Extracting repeated words

Discussion in 'Python' started by candide, Apr 1, 2011.

  1. candide

    candide Guest

    Another question relative to regular expressions.

    How to extract all word duplicates in a given text by use of regular
    expression methods ? To make the question concrete, if the text is

    ------------------
    Now is better than never.
    Although never is often better than *right* now.
    ------------------

    duplicates are :

    ------------------------
    better is now than never
    ------------------------

    Some code can solve the question, for instance

    # ------------------
    import re

    regexp=r"\w+"

    c=re.compile(regexp, re.IGNORECASE)

    text="""
    Now is better than never.
    Although never is often better than *right* now."""

    z=[s.lower() for s in c.findall(text)]

    for d in set([s for s in z if z.count(s)>1]):
    print d,
    # ------------------

    but I'm in search of "plain" re code.
     
    candide, Apr 1, 2011
    #1
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  2. candide

    Ian Kelly Guest

    On Fri, Apr 1, 2011 at 2:54 PM, candide <> wrote:
    > Another question relative to regular expressions.
    >
    > How to extract all word duplicates in a given text by use of regular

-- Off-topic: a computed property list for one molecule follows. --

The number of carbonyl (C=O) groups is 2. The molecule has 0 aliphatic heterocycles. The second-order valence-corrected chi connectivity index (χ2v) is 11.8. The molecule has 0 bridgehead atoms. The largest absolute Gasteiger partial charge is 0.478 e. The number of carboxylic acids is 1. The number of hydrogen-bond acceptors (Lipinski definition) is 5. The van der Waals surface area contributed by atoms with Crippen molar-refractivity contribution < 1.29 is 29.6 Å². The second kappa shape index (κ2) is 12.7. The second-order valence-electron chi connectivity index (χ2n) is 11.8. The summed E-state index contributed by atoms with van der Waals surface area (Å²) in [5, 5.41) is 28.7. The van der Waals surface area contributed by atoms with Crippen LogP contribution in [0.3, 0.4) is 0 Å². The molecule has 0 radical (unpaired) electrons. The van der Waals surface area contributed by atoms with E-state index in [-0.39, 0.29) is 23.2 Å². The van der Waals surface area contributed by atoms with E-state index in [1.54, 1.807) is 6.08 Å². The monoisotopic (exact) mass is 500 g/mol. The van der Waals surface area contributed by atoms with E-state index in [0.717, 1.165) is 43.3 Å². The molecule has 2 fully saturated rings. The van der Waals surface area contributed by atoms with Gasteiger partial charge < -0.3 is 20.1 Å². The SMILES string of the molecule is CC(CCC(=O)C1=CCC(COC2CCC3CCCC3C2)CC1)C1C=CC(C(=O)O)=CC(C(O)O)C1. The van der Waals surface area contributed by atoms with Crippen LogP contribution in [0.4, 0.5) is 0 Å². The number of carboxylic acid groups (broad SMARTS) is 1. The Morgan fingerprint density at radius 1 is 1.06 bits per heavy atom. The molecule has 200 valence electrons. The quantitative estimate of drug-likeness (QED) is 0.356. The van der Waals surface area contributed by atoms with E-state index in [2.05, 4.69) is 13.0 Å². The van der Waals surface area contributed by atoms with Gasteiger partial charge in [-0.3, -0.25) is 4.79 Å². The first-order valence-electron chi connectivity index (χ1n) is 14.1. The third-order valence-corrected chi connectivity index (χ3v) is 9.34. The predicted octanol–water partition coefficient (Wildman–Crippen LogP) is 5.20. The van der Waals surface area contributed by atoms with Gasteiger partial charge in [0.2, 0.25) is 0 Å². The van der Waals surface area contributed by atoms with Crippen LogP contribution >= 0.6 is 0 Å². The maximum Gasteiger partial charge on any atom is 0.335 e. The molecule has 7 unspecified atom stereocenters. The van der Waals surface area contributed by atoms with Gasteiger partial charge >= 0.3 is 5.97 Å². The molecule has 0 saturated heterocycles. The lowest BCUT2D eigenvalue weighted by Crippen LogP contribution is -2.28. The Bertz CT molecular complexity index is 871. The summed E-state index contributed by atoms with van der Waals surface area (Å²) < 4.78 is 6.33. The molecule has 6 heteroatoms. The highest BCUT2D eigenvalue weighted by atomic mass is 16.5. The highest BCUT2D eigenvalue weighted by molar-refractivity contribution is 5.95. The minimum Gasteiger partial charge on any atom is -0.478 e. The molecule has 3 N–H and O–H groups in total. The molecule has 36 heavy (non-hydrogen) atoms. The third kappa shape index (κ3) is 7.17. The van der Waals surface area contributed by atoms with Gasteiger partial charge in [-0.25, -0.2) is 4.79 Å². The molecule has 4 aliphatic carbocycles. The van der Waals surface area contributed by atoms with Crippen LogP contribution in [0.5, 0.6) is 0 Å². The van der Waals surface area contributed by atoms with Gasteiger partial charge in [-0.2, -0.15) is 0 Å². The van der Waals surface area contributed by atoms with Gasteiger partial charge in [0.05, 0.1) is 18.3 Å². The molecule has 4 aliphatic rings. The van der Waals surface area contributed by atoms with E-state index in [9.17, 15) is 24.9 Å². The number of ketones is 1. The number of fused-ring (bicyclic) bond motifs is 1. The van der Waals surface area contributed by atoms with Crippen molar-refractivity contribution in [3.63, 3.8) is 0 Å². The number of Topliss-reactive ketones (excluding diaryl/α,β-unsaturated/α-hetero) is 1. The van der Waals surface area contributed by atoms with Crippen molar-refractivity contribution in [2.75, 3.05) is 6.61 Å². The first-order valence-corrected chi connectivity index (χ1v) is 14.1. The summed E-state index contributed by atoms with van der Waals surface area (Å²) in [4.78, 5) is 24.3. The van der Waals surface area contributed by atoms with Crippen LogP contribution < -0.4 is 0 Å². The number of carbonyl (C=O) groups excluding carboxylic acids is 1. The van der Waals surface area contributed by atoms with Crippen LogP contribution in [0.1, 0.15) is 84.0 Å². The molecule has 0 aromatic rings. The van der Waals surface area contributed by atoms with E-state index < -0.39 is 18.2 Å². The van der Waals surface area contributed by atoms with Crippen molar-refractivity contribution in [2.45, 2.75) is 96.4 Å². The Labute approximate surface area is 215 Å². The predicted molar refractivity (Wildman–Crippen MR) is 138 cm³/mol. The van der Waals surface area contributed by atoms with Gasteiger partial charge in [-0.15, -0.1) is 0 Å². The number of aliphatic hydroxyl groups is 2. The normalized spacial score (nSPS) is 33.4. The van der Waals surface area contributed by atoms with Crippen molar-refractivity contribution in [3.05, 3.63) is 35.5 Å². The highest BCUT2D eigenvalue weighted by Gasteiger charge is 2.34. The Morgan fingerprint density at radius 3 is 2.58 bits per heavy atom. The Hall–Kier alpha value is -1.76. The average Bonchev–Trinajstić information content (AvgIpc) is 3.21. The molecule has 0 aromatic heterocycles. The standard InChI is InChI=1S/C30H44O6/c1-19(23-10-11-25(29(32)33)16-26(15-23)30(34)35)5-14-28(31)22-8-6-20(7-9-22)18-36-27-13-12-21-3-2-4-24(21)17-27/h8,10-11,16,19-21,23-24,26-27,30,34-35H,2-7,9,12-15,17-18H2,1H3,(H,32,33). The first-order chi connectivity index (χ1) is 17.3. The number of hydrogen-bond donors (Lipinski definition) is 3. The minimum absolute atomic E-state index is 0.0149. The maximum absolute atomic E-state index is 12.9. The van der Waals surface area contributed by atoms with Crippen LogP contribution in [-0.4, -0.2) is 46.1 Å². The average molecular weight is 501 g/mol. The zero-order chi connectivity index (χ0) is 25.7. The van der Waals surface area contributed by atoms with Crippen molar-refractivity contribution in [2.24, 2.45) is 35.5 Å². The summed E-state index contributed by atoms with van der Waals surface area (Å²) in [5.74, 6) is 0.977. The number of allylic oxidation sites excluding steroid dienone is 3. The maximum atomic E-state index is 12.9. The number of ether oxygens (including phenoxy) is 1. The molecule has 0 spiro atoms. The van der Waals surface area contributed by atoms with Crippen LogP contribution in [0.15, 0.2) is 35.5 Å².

> expression methods ?  To make the question concrete, if the text is
    >
    > ------------------
    > Now is better than never.
    > Although never is often better than *right* now.
    > ------------------
    >
    > duplicates are :
    >
    > ------------------------
    > better is now than never
    > ------------------------
    >
    > Some code can solve the question, for instance
    >
    > # ------------------
    > import re
    >
    > regexp=r"\w+"
    >
    > c=re.compile(regexp, re.IGNORECASE)
    >
    > text="""
    > Now is better than never.
    > Although never is often better than *right* now."""
    >
    > z=[s.lower() for s in c.findall(text)]
    >
    > for d in set([s for s in z if z.count(s)>1]):
    >    print d,
    > # ------------------
    >
    > but I'm in search of "plain" re code.


    You could use a look-ahead assertion with a captured group:

    >>> regexp = r'\b(?P<dup>\w+)\b(?=.+\b(?P=dup)\b)'
    >>> c = re.compile(regexp, re.IGNORECASE | re.DOTALL)
    >>> c.findall(text)


    But note that this is computationally expensive. The regex that you
    posted is probably more efficient if you use a collections.Counter
    object instead of z.count.

    Cheers,
    Ian
     
    Ian Kelly, Apr 1, 2011
    #2
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  3. candide

    candide Guest

    Le 02/04/2011 00:42, Ian Kelly a écrit :

    > You could use a look-ahead assertion with a captured group:
    >
    >>>> regexp = r'\b(?P<dup>\w+)\b(?=.+\b(?P=dup)\b)'
    >>>> c = re.compile(regexp, re.IGNORECASE | re.DOTALL)
    >>>> c.findall(text)


    It works fine, lookahead assertions in action is what exatly i was
    looking for, many thanks.
     
    candide, Apr 2, 2011
    #3
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